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Join renowned naturalist Peter Marren on an exciting quest to see every species of wild plant native to Britain.
Some people decide to go skydiving when they turn fifty. Others travel to a long dreamed-of place: Antarctica, perhaps, or the Galapagos. Others run the London Marathon. But to mark his most significant birthday, Peter Marren decided on an entirely different sort of mid-life challenge: to track down the last fifty British wild plants he'd yet to see, having ticked off the first 1,400 over a half-century well spent rummaging in hedges, slipping down gullies and peering into peat bogs.
This expert and emotional journey takes him the length and the breadth of the British Isles, searching for our most elusive plants. He travels from Skye to the Scilly Isles, from mountain to forest floor – but does he manage to find them all?
Peter Marren is a wildlife writer, journalist and authority on invertebrate folklore and names. His books include the bestselling Rainbow Dust; The New Naturalists, which won the Society for the History of Natural History's Thackray Medal; and Britain's Rare Flowers, which won the Botanical Society of the British Isles' Presidents' Award. Peter also won a Leverhulme Research Fellowship for his work on Bugs Britannica.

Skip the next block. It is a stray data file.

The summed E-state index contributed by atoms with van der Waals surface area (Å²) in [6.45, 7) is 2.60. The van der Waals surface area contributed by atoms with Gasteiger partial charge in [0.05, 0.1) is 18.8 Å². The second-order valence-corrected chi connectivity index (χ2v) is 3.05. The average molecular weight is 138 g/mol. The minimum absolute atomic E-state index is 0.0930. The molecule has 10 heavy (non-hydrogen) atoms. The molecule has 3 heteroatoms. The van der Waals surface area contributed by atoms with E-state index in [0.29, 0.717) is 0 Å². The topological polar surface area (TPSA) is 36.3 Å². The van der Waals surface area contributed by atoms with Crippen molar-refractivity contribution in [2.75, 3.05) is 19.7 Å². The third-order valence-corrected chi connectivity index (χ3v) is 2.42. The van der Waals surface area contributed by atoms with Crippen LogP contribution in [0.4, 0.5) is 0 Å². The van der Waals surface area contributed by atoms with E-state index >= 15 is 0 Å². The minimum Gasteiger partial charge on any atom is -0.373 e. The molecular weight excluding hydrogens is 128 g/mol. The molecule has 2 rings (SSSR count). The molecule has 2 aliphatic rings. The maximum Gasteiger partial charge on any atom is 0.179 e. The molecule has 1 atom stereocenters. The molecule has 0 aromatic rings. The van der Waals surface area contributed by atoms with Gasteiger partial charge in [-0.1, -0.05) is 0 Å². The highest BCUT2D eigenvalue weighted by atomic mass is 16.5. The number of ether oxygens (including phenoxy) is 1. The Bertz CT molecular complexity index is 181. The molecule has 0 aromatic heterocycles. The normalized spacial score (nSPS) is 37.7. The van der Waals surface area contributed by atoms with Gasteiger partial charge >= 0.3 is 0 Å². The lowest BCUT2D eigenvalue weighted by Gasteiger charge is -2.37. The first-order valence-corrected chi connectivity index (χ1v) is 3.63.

"[...] This is one of three plant-hunting books published this spring (the other two are orchid-centric) and I hope that they presage a return to a greater appreciation of our flora. We need more of this type of enthusiasm. Peter Marren’s infectious sense of delight in tracking down the elusive and obscure makes for a seductive and informative read. Would it be more alluring with colour photographs rather than the delicate line drawings at each chapter head? I do not think so. The very essence of this book is to go beyond pictorial illustration and to experience, through the author’s vivid prose, the living plants in their special places at their best time of year. If we do not have the luck or fortitude to try it ourselves, Chasing the Ghost is the next best thing. [...]"
– Brett Westwood, British Wildlife 29(4), April 2018